Please Support the Campaign for the Reinstatement of a Publicly-Owned NHS

4.5.15

Save Our NHS: posters from a rally in 2012.Ever since the Tory-led coalition government passed the wretched Health and Social Care Act in 2011 (after David Cameron blatantly lied to the British people, by falsely promising “no more of the tiresome, meddlesome, top-down re-structures that have dominated the last decade of the NHS”), privatisation of the greatest and most important institution in the UK, the NHS (National Health Service, founded in 1948), has been increasing to an alarming degree.

As Headway, the brain injury association, described the impact of the Health and Social Care Act, “The Secretary of State no longer has a duty to provide health services through the NHS, which increases the opportunity for private health care firms to deliver many services that were previously operated by the NHS.” The bill also replaced the bodies responsible for commissioning services — Primary Care Trusts and Strategic Health Authorities — with Clinical Commissioning Groups, nominally under the control of GPs (responsible for 60-80% of the NHS budget), but also providing another opportunity for private health care firms to infiltrate the NHS.

I campaigned against the passage of the Health and Social Care Act at the time (see here and here), and then became heavily involved in the successful campaign to save my local hospital, in Lewisham, in south east London, from savage cuts (see here, here and here). Last year I campaigned to resist the Tories’ spiteful response to Lewisham’s success, which became known as the “hospital closure clause” (see here and here), and covered the People’s March for the NHS, a grass-roots initiative that involved a recreation of the Jarrow March from the 1930s to save the NHS (see here and here).

One of the organisers of the People’s March for the NHS was Joanna Adams, who has continued to maintain a campaigning website, 999 Call for the NHS, which, on Saturday, had an open letter published in the Guardian, signed by numerous health professionals and high-profile supporters, which I’m posting below.

The letter also asks people to support a private member’s bill for the reinstatement of the NHS, which was introduced on March 11, 2015 by 12 MPs from five political parties — Caroline Lucas (Green, Brighton Pavilion), Andrew George (Liberal Democrat, St. Ives), John Pugh (Liberal Democrat, Southport), Michael Meacher (Labour, Oldham West and Royton), Chris Williamson (Labour, Derby North), Roger Godsiff (Labour, Birmingham Hall Green), Kelvin Hopkins (Labour, Luton North), Jeremy Corbyn (Labour, Islington North), John McDonnell (Labour, Hayes and Harlington), Dr. Eilidh Whiteford (SNP, Banff and Buchan), Hywel Williams (Plaid Cymru, Arfon) and Katy Clark (Labour, North Ayrshire and Arran).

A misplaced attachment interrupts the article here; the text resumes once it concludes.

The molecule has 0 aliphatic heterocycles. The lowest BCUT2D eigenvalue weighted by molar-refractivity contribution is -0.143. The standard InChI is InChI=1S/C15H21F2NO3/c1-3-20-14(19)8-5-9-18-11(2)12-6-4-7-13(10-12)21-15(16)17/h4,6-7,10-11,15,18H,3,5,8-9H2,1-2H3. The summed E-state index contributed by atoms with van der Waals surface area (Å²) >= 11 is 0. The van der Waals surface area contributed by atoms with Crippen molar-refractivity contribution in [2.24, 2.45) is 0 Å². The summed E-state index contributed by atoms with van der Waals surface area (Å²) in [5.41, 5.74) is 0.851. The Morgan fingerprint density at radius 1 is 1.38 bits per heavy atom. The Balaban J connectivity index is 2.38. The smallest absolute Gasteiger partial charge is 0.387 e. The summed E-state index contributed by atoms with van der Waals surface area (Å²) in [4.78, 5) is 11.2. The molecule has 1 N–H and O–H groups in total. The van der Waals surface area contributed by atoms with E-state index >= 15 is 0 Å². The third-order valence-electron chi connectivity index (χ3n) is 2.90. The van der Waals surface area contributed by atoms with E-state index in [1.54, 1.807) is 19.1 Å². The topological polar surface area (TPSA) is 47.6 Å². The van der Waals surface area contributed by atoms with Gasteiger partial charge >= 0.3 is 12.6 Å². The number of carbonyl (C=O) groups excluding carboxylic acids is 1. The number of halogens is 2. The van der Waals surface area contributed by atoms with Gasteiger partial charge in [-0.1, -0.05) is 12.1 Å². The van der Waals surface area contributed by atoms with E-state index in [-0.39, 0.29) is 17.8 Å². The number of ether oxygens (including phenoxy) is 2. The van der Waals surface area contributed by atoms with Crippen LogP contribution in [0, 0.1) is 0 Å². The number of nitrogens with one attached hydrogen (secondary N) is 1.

Also still on the books, it is worth noting, is a private member’s bill introduced by Clive Efford, the National Health Service (Amended Duties and Powers) Bill, which aims to repeal the worst aspects of the Health and Social Care Act. In November, as I explained here, Efford’s bill passed its second reading, when 241 MPs voted for it — whose names can be found here, and should be useful for pro-NHS campaigners. Both bills will be considered by the new Parliament, and it may be instructive for those who want to know more to read the analysis from last November, by academic and pro-NHS campaigner Caroline Molloy, of the strengths and weaknesses of Clive Efford’s bill.

Introducing the NHS reinstatement bill in March, Caroline Lucas wrote:

The Bill proposes to fully restore the NHS as an accountable public service — with time and flexibility for implementation — and so reversing 25 years of marketisation, for an NHS that is truly public, joined-up, fully protected and free at the point of delivery.

Scotland and Wales have already reversed marketisation and restored their NHS without immense upheaval. England can too.

Far from being another top-down, centralised re-structuring, the Bill — crucially — reinstates the Secretary of State’s responsibility for the provision of services, something the Health and Social Care Act 2012 (HSCA) severed. The Bill would strip away the costly market mechanisms that waste NHS money which could be spent on patient care.

Caroline Lucas said, “We must stop our NHS being whittled down to little more than a corporate logo. The public service we love is being dismantled and defined by bidding wars and market structures that waste billions which could be spent on patient care. Our public health service should be run with patients, not profit, at its heart. Its rescue package must be rigorous and comprehensive to fully protect it from the private sector. I’m honoured to be presenting just such a Bill and with such strong cross-party support.”

She added, “The NHS is a core part of our national identity — but as things stand, it’s under immediate and growing threat.  What the founders of our NHS achieved was radical and far-reaching — and we have a duty to ensure that reinstating their vision of the publicly provided NHS we still want is at the heart of our General Election debate.”

If you’d like to add your name to the open letter from ‘999 Call for the NHS,’ please visit this page.